Immigrant visas are issued to foreign nationals who plan to live and work permanently or indefinitely in the U.S. There are different kinds of immigrant visas, and they can be family-based or employment-based. When the visa is employment-based, our Boston immigration attorneys can help a foreign national file the required application with USCIS. Applicants who have extraordinary abilities or who are investors can file their own petitions. There are five employment-based visa categories: EB-1, EB-2, EB-3, EB-4, and EB-5. The immigrant visa must be presented at a port of entry before it expires.Green Cards
Immigrants and their families who come to the U.S. to become citizens must go through the procedure of obtaining permanent residency with a green card. You may be eligible for a green card through family if you are married to a U.S. citizen, you are a parent of a citizen who is at least 21, or you are an unmarried child (under age 21) of a citizen. Green card holders have certain rights and obligations. These include the right to live permanently in the country as long as you do not commit an action that would make you removable under immigration laws, the right to pursue work of your choosing, and the right to be protected by the laws of the U.S. and your state and local jurisdictions. You are also required to obey applicable laws, file your income tax returns, and support a democratic form of government.Citizenship and Naturalization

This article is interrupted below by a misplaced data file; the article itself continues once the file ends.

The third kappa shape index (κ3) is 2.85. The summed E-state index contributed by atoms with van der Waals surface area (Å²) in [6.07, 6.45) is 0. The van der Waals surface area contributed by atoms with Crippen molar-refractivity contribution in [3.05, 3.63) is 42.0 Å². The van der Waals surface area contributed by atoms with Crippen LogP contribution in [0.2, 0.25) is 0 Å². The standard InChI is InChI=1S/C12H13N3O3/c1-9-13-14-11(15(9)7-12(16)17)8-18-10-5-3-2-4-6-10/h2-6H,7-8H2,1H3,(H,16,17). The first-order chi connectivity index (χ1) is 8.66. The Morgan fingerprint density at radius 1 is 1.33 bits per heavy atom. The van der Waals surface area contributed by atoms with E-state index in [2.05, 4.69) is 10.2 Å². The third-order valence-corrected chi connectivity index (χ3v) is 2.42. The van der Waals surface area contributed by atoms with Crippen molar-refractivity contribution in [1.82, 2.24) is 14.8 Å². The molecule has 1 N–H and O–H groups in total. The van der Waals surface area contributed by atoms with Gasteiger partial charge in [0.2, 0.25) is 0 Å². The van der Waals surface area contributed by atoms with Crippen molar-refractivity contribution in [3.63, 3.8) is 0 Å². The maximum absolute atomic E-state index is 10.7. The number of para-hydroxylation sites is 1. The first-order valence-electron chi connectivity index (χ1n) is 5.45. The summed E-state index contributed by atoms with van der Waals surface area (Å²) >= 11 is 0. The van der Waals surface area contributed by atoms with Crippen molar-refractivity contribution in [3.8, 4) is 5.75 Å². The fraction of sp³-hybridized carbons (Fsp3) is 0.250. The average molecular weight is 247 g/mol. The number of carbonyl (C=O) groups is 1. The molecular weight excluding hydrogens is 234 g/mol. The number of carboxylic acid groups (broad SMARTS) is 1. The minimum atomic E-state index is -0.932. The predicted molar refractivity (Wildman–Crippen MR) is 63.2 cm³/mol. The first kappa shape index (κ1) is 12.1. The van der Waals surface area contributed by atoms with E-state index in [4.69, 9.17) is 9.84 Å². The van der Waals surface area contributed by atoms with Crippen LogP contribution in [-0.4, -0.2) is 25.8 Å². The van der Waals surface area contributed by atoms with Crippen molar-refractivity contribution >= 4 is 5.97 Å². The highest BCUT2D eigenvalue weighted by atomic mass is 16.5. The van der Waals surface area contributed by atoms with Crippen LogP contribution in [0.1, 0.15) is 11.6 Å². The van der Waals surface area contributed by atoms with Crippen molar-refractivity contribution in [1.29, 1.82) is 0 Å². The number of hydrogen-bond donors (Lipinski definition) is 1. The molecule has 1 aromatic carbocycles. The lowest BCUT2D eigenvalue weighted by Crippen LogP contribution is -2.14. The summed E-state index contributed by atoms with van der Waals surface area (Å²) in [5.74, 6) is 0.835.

Our Boston immigration lawyers can help you achieve U.S. citizenship through the naturalization process. You need to fulfill certain requirements set forth in the Immigration and Nationality Act to be naturalized. If you have been a permanent resident for at least five years, you may be eligible for naturalization if you meet certain conditions, such as being at least 18, being able to read, write, and speak English, having an understanding of U.S. history and government, being physically present in the U.S. for at least 30 months out of the five years immediately before the application is filed, and living continuously within the U.S. from the application date up to the time of naturalization. Spouses must meet other requirements in order to be naturalized. If a parent is a U.S. citizen, their child may qualify for naturalization.Removal Defense